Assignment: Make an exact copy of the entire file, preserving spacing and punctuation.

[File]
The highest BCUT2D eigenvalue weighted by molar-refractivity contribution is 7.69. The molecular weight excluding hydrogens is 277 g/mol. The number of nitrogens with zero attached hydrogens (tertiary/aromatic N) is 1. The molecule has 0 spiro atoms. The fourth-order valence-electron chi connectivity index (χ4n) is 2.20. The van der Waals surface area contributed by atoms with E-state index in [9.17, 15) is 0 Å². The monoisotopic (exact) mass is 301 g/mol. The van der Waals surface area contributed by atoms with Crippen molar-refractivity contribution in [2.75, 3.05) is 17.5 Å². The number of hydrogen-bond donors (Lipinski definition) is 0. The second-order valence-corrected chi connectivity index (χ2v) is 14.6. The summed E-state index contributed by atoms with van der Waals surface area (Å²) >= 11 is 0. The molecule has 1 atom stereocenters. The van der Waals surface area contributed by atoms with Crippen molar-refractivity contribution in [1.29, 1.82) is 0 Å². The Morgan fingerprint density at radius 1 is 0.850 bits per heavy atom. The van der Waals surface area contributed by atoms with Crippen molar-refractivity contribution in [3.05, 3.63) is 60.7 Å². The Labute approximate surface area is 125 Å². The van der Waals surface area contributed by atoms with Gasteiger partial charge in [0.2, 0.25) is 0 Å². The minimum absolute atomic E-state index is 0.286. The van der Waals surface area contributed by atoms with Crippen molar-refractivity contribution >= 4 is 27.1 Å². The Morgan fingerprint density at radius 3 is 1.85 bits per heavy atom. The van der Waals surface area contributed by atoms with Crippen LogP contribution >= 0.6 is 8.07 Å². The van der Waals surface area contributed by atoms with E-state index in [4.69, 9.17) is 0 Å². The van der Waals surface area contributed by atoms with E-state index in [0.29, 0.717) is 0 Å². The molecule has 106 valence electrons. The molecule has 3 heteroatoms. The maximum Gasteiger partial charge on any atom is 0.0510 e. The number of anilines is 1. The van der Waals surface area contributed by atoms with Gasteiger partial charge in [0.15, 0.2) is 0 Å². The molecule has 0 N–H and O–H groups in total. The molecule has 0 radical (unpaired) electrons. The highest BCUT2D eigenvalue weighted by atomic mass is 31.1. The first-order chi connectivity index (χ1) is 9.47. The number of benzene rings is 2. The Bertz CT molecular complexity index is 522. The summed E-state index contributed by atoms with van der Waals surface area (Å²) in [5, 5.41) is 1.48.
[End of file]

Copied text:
The highest BCUT2D eigenvalue weighted by molar-refractivity contribution is 7.69. The molecular weight excluding hydrogens is 277 g/mol. The number of nitrogens with zero attached hydrogens (tertiary/aromatic N) is 1. The molecule has 0 spiro atoms. The fourth-order valence-electron chi connectivity index (χ4n) is 2.20. The van der Waals surface area contributed by atoms with E-state index in [9.17, 15) is 0 Å². The monoisotopic (exact) mass is 301 g/mol. The van der Waals surface area contributed by atoms with Crippen molar-refractivity contribution in [2.75, 3.05) is 17.5 Å². The number of hydrogen-bond donors (Lipinski definition) is 0. The second-order valence-corrected chi connectivity index (χ2v) is 14.6. The summed E-state index contributed by atoms with van der Waals surface area (Å²) >= 11 is 0. The molecule has 1 atom stereocenters. The van der Waals surface area contributed by atoms with Crippen molar-refractivity contribution in [1.29, 1.82) is 0 Å². The Morgan fingerprint density at radius 1 is 0.850 bits per heavy atom. The van der Waals surface area contributed by atoms with Crippen molar-refractivity contribution in [3.05, 3.63) is 60.7 Å². The Labute approximate surface area is 125 Å². The van der Waals surface area contributed by atoms with Gasteiger partial charge in [0.2, 0.25) is 0 Å². The minimum absolute atomic E-state index is 0.286. The van der Waals surface area contributed by atoms with Crippen molar-refractivity contribution >= 4 is 27.1 Å². The Morgan fingerprint density at radius 3 is 1.85 bits per heavy atom. The van der Waals surface area contributed by atoms with Crippen LogP contribution >= 0.6 is 8.07 Å². The van der Waals surface area contributed by atoms with E-state index in [4.69, 9.17) is 0 Å². The van der Waals surface area contributed by atoms with E-state index in [0.29, 0.717) is 0 Å². The molecule has 106 valence electrons. The molecule has 3 heteroatoms. The maximum Gasteiger partial charge on any atom is 0.0510 e. The number of anilines is 1. The van der Waals surface area contributed by atoms with Gasteiger partial charge in [0.15, 0.2) is 0 Å². The molecule has 0 N–H and O–H groups in total. The molecule has 0 radical (unpaired) electrons. The highest BCUT2D eigenvalue weighted by atomic mass is 31.1. The first-order chi connectivity index (χ1) is 9.47. The number of benzene rings is 2. The Bertz CT molecular complexity index is 522. The summed E-state index contributed by atoms with van der Waals surface area (Å²) in [5, 5.41) is 1.48.